Panamanian right cedes to U.S. before elections

The president of Panama, Ricardo Martinelli, is putting on a big show right now. Is it for the benefit of the voters in the May 2014 presidential and legislative elections, or is it for the United States, the historical kingmaker of Panamanian politics?

On July 11, the Panamanian government announced that it had boarded a North Korean ship, the Chon Chong Gang, on suspicion that it was carrying drugs. In fact, it was not, but did have on board a massive amount of sugar from Cuba and some armaments. The government of Cuba, where the ship had stopped before heading on to Panama, quickly explained that the armaments were obsolete items, some of them originally made in the 1950s, that were part of Cuba’s air defense system. The Cuban Ministry of the Exterior said that they were being sent to the Democratic People’s Republic of (North) Korea to be upgraded and repaired.

None of the items were offensive weapons capable of causing damage to other countries or contributing to alleged efforts by North Korea to develop nuclear weapons, nor has Cuba ever attacked any of its neighbors. But 53 years of relentless U.S. hostility to the Cuban Revolution have made it necessary that Cuban anti-aircraft defenses be maintained at all times. Cuba does not have the capacity to manufacture such things, and to buy entirely new systems would be extremely expensive. However, Panama has referred the matter to the United Nations Security Council as a possible breach of sanctions imposed on North Korea.

Then on June 17 a former CIA official in Milan, Italy, Robert Seldon Lady, was arrested in Panama under an Interpol warrant. Lady and other CIA operatives had originally been prosecuted in Italy for their role in illegally kidnapping a Muslim man, Hassan Mustafa Osama Nasr, and sending him, as part of the Bush administration’s extraordinary rendition program, to Hosni Mubarak’s Egypt where he was tortured.   

At the time of the conviction in the Italian court, the 22 CIA agents were no longer in Italy. Lady’s conviction and 9-year sentence, since reduced to 6, triggered Interpol’s intervention. Under normal circumstances, Panama should have sent him back to Italy to serve his sentence but at the last minute, Martinelli’s government sent him to the United States instead, where he will have freedom and impunity. Italian authorities expressed frustration that Panama did not even give them a reason for not extraditing Lady.

Few people in Panama or beyond believe that Martinelli’s government acted purely on its own initiative in these matters. The Panamanian officials said they were tipped off about the Korean ship, and it is assumed that the tip came from the United States. Likewise it is fairly obvious that the freeing of Lady was done at the request of the United States also.

Martinelli is a businessman of right-populist views. His international allies include U.S. Senator John McCain, R-Ariz., and some dubious figures in the government of former Italian Prime Minister Enrico Berlusconi. Although Panama has been relatively prosperous in recent years, the Martinelli government has earned the enmity of labor unions and indigenous organizations, whose protests he has crushed harshly. .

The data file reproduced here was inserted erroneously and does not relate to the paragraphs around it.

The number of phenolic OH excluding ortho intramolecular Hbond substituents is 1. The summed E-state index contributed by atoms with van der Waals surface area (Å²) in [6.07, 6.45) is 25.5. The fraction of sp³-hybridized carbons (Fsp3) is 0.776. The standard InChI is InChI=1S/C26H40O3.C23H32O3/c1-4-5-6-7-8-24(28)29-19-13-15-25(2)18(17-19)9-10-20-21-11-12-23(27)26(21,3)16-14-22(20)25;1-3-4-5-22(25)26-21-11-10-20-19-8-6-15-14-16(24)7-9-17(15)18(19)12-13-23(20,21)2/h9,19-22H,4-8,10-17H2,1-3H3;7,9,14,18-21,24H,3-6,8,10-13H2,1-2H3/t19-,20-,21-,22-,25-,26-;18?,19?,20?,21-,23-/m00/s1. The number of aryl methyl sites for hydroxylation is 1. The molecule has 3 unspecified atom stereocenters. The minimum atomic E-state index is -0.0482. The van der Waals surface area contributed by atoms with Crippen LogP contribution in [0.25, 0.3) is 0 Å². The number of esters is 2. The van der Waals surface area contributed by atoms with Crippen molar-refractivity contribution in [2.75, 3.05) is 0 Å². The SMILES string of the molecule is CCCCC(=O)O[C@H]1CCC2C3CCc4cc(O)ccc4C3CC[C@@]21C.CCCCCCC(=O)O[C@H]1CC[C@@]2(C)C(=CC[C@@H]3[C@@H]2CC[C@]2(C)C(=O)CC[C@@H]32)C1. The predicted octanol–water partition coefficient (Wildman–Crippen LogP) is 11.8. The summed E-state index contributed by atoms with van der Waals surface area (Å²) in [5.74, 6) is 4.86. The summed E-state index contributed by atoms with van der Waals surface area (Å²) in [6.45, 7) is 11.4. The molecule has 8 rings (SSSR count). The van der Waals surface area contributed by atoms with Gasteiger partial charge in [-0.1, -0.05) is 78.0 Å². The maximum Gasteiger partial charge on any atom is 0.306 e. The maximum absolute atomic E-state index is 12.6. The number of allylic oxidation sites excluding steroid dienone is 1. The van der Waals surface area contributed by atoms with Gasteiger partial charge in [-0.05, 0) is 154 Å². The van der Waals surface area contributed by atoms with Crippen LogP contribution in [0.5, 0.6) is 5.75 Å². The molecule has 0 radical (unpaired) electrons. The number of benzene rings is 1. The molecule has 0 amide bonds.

In particular Martinelli’s support for rapacious mining interests in their conflict with indigenous communities has been condemned.  In presidential and legislative elections scheduled for July 1, 2014, Martinelli cannot run again because of term limits, so his political party, Cambio Democratico (Democratico) is running Housing Minister Jose Domingo Arias.

Issues for the elections include the question of corruption, which has grown greatly during Martinelli’s tenure, and also labor rights and economic issues, including the high national debt. The centrist opposition Democratic Revolutionary Party (PRD) has chosen former Panama City Mayor Juan Carlos Navarro as its candidate, and the right-wing Panameñista Party, of former President Mireya Moscoso, is running the country’s dissident vice president, Juan Carlos Varela. None of these candidates appear to be ready to join Venezuela, Cuba, Ecuador, Bolivia and others in challenging the neo-liberal “Washington Consensus” which stresses development through untrammeled foreign investment, expansion of environmentally unfriendly mining activities, privatization and austerity.  

The left has not made a strong showing in recent Panamanian elections, but there is a possibility that this might change. A new left wing political party, the Broad Front for Democracy (FAD) has arisen from the activities of unions, indigenous rights and social justice organization, and is now in the process of deciding whether to contest the presidency in 2014. FAD activists report that people are joining the new entity enthusiastically.  

Since the overthrow of dictator Manuel Noriega in 1989, the United States has maintained a “hands on” policy toward Panamanian electoral politics, brokering deals for electoral alliances. This is likely to be the case this time around also. Mr. Martinelli is somewhat discredited because of the corruption allegations, and his extreme willingness to do the U.S. government’s bidding in the matter of the Korean ship and the CIA agent may have something to do with wanting his party to be on the right side of the historical kingmaker of the North.

Photo: Panama’s President Ricardo Martinelli delivers his annual State of the Nation speech at the National Assembly in Panama City, July 1. Arnulfo Franco/AP



Emile Schepers
Emile Schepers

Emile Schepers is a veteran civil and immigrant rights activist. Born in South Africa, he has a doctorate in cultural anthropology from Northwestern University. He is active in the struggle for immigrant rights, in solidarity with the Cuban Revolution and a number of other issues. He writes from Northern Virginia.